From the Manchester College Archives

News Release






Manchester  College donates 9,000 texts

to help new college for Hispanics build library

Manchester College faculty and staff members are donating an estimated 9,000 textbooks to help a fledgling Philadelphia community college for Hispanics build its library. The texts cover subjects ranging from science and education to computers, writing, languages and math. The collection - including cataloging the texts - is a project of the first graduating class of Manchester College's newest degree program, Master of Arts in Contemporary Leadership.

The texts will travel this summer to Nueva Esperanza Center for Higher Education of Eastern University. The school is a collaboration of Eastern University and Nueva Esperanza Inc. to provide a branch campus to serve and empower Hispanic students.

The project is a natural for Manchester College's three candidates for the new leadership master's degree, said Vice President and Dean for Academic Affairs Jo Young Switzer. "Manchester has a rich history of service, and faculty continued that tradition this spring by donating an enormous number of books to this drive."

Many of the donated texts are from Manchester's Science Department, which is "cleaning house" in anticipation of moving into a new, $17 million Science Center in fall 2005.  Collection sites were established all over campus, but the halls of the 45-year-old science building were overflowing with texts offered up by an enthusiastic faculty.

Dean Sara Joan Miles of Nueva Esperanza Center for Higher Education of Eastern University said the library is especially excited to receive science and business textbooks. "This gift helps double the total resources we have, and it is strongest in the areas where we are currently weakest," said Dean Miles. "Our students will be able to learn more, think better, and develop further their intellect as a result of Manchester's generosity."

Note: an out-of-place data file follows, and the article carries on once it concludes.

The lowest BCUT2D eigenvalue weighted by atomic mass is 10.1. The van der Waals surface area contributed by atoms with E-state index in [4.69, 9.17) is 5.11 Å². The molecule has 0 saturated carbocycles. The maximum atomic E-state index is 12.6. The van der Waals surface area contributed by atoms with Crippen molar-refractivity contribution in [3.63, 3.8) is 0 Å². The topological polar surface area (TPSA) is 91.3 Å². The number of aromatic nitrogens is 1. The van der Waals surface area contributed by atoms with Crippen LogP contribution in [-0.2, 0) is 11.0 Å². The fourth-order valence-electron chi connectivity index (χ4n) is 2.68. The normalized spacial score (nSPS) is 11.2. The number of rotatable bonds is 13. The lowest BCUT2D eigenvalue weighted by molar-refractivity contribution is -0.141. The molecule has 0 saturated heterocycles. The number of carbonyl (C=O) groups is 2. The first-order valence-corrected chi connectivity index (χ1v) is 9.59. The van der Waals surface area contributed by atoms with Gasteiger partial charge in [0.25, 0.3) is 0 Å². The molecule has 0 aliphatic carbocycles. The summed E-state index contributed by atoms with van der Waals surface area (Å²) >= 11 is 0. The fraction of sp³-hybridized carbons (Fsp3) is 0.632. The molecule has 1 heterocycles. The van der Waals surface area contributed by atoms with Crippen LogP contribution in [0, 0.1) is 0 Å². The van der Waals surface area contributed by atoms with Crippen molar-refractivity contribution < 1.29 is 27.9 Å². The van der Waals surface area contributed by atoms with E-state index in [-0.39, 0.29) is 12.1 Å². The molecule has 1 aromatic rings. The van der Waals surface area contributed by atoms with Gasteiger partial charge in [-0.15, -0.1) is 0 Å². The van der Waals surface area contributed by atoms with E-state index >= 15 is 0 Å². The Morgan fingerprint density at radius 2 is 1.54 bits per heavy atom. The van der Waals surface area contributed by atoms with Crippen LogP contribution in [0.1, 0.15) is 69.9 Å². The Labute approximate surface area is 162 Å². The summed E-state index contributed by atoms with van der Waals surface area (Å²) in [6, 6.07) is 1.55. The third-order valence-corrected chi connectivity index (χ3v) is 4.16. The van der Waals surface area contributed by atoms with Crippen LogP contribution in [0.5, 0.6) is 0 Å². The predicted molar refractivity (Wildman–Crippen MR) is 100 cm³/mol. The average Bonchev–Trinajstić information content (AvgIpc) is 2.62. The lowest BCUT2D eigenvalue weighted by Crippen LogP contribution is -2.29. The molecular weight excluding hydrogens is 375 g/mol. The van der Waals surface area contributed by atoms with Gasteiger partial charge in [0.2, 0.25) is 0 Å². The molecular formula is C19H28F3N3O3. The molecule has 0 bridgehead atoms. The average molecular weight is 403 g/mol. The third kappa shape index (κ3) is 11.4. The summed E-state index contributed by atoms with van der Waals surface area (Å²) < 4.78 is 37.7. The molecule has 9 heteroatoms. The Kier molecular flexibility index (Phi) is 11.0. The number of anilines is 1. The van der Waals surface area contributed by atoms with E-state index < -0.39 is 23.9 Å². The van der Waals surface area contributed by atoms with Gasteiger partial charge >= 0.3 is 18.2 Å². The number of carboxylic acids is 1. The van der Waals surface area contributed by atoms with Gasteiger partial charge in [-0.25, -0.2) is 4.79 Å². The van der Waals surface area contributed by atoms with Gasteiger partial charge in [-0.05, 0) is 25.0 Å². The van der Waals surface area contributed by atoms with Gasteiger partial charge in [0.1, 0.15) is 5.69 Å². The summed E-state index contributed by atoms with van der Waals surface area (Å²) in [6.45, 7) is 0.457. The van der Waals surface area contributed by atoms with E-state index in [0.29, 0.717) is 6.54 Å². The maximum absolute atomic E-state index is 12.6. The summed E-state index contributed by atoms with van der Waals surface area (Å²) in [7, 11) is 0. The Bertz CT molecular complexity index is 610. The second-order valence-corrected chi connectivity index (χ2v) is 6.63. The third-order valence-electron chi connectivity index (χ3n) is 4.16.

At the Christian community college in Philadelphia, courses are taught in Spanish while the students learn English. By the time they graduate from the two-year program, students will be able to transfer to a four-year college and be prepared to successfully complete their academic courses in English.

Manchester College's leadership students facilitating the book drive are Brian L. Anderson and Justin Bergman, both of North Manchester, Ind.; and Christina A. Sapusek of Wabash, Ind.   "They were assigned the book drive to provide them an opportunity to put to use their leadership skills and techniques they have been studying in fulfilling the requirements of the Master of Arts Degree in Contemporary Leadership," said Associate Professor Franklin T. Olive, who teaches accounting and business.  "They have virtually completed the assignment in nearly flawless fashion and have exceeded expectations for number of books collected. I am very proud of them."

"The book drive was a fantastic opportunity to help others while experiencing hands-on leadership," said Sapusek.  "We were proud to give other students the opportunity for education and learning though books.  Thank you to the Manchester College students and staff, for making this outreach of community service possible." All three students are scheduled to graduate May 23.

 "As a student/staff member at Manchester College, it was great to see all the support from the Manchester College community," said Bergman, who also is assistant baseball coach at MC. 

Several Manchester College student volunteers are cataloging the books, which Eastern Hispanic Community College will send a truck for in mid-summer, said Sapusek.

Manchester is a Church of the Brethren college, offering 45 areas of study to 1,170 students from 29 states and 33 countries. The college offers bachelor's degrees in science and in the arts, and an associate's degree. In addition to the leadership program, Manchester offers a master of accountancy degree.  For more information about the college, visit

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